With a billion-dollar backlog in orders, the company now employs more than 60 people in its solar cell fabrication facility in Norcross, with expansion planned soon.

Last week, the Atlanta Business Chronicle awarded Suniva its Envention Award, given to a new product developed by an Atlanta company or individual that exhibits outstanding environmental or green benefits.

Read the entire article here.

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Saturday, January 10, 2009

Simatra in TAG Top 40

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The first slot in the 2009 TAG Top 40 has already been spoken for! Simatra Modeling Technologies -- a VentureLab graduate and ATDC member -- won the special Startup Gauntlet competition in December. Simatra is developing high performance computing technologies for numerical simulation and analysis in industries such as aerospace, pharmaceutical research, and finance.

TAG is now looking for 39 more companies to be featured at the annual Georgia Technology Summit, March 3, 2009, at Cobb Galleria Center. This year's Summit will feature a keynote presentation by Thomas Friedman, author of "Hot, Flat and Crowded" and "The World is Flat."

The competitive selection process will focus on the companies' products, services and technologies. The Top 40 companies will participate in a showcase at the Summit, expected to draw over 1,000 leaders from the state's technology community. Ten particularly outstanding companies from the Top 40 will also make short presentations to the Summit attendees, including venture capitalists, angel investors, potential customers and partners.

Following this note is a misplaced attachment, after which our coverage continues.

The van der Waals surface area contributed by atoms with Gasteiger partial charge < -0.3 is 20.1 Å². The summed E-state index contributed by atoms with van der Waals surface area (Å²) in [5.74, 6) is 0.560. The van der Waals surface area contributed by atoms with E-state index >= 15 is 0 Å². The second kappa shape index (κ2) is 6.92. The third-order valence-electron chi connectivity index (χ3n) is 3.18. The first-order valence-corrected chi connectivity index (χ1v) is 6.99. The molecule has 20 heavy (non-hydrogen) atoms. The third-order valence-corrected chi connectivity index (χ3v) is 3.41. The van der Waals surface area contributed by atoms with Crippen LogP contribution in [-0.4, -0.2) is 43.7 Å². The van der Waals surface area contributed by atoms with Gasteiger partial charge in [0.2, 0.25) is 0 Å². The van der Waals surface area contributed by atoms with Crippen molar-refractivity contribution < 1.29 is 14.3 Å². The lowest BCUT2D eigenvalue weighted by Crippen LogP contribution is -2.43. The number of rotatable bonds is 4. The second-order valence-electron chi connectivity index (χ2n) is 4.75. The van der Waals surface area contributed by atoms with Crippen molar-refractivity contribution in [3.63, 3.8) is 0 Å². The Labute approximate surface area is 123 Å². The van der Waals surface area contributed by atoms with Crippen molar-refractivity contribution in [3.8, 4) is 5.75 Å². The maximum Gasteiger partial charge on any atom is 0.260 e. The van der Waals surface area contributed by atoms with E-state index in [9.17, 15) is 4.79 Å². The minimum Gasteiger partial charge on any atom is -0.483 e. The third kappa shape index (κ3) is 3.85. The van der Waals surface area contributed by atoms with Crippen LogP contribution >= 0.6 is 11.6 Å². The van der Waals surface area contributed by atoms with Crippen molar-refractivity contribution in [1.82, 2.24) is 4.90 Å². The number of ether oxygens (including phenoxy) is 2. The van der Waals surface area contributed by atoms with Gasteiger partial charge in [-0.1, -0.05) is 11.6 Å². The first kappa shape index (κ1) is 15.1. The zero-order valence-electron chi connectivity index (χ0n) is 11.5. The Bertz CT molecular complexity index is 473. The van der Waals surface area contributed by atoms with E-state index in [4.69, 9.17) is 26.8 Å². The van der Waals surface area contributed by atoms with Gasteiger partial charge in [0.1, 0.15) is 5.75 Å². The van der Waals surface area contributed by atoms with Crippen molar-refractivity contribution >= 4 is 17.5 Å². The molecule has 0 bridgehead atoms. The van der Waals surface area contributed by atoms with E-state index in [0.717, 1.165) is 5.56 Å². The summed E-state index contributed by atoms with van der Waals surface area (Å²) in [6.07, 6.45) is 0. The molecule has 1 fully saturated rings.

Applications for the Top 40 Innovators program will be accepted through the end of January via the TAG Web site at http://www.tagonline.org.

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Thursday, January 8, 2009

It's the Execution, not the Idea that Matters


A recent Slashdot article addressed a question from a Computer Science student about whether his ideas would be 'stolen' by the University. I am not going to directly address the question or get into the explanation of University IP ownership and Bayh-Dole. I'll leave that for someone else. :-)

http://ask.slashdot.org/article.pl?sid=09/01/06/1622232

But, what I though was interesting was something said by a commenter to the article. It was this anecdote:

Frank Herbert, author of Dune, told ... how he had once been approached by a friend who claimed he (the friend) had a killer idea for a SF story, and offered to tell it to Herbert. In return, Herbert had to agree that if he used the idea in a story, he'd split the money from the story with this fellow. Herbert's response was that ideas were a dime a dozen; he had more story ideas than he could ever write in a lifetime. The hard part was the writing, not the ideas.